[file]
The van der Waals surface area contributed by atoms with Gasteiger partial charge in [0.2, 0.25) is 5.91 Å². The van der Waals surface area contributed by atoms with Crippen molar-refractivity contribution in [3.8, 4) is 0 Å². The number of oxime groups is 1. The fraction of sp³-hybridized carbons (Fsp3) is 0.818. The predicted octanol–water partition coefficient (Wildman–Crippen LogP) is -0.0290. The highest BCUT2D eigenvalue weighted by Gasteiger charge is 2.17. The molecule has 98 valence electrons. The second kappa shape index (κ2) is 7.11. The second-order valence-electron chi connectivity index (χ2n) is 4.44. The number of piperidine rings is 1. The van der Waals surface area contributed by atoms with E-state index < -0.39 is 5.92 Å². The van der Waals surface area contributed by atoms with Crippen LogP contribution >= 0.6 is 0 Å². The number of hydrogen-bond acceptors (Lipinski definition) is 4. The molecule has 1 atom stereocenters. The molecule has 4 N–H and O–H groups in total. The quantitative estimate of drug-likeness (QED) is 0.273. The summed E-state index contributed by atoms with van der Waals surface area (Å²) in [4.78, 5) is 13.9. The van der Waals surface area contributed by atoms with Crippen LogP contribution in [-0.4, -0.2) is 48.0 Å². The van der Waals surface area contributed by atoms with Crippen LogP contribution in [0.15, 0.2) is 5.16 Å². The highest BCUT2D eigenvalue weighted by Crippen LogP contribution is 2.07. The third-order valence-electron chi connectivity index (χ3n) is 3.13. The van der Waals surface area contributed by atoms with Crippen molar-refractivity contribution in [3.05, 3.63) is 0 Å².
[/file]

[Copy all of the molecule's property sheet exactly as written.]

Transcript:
The van der Waals surface area contributed by atoms with Gasteiger partial charge in [0.2, 0.25) is 5.91 Å². The van der Waals surface area contributed by atoms with Crippen molar-refractivity contribution in [3.8, 4) is 0 Å². The number of oxime groups is 1. The fraction of sp³-hybridized carbons (Fsp3) is 0.818. The predicted octanol–water partition coefficient (Wildman–Crippen LogP) is -0.0290. The highest BCUT2D eigenvalue weighted by Gasteiger charge is 2.17. The molecule has 98 valence electrons. The second kappa shape index (κ2) is 7.11. The second-order valence-electron chi connectivity index (χ2n) is 4.44. The number of piperidine rings is 1. The van der Waals surface area contributed by atoms with E-state index < -0.39 is 5.92 Å². The van der Waals surface area contributed by atoms with Crippen LogP contribution >= 0.6 is 0 Å². The number of hydrogen-bond acceptors (Lipinski definition) is 4. The molecule has 1 atom stereocenters. The molecule has 4 N–H and O–H groups in total. The quantitative estimate of drug-likeness (QED) is 0.273. The summed E-state index contributed by atoms with van der Waals surface area (Å²) in [4.78, 5) is 13.9. The van der Waals surface area contributed by atoms with Crippen LogP contribution in [-0.4, -0.2) is 48.0 Å². The van der Waals surface area contributed by atoms with Crippen LogP contribution in [0.15, 0.2) is 5.16 Å². The highest BCUT2D eigenvalue weighted by Crippen LogP contribution is 2.07. The third-order valence-electron chi connectivity index (χ3n) is 3.13. The van der Waals surface area contributed by atoms with Crippen molar-refractivity contribution in [3.05, 3.63) is 0 Å².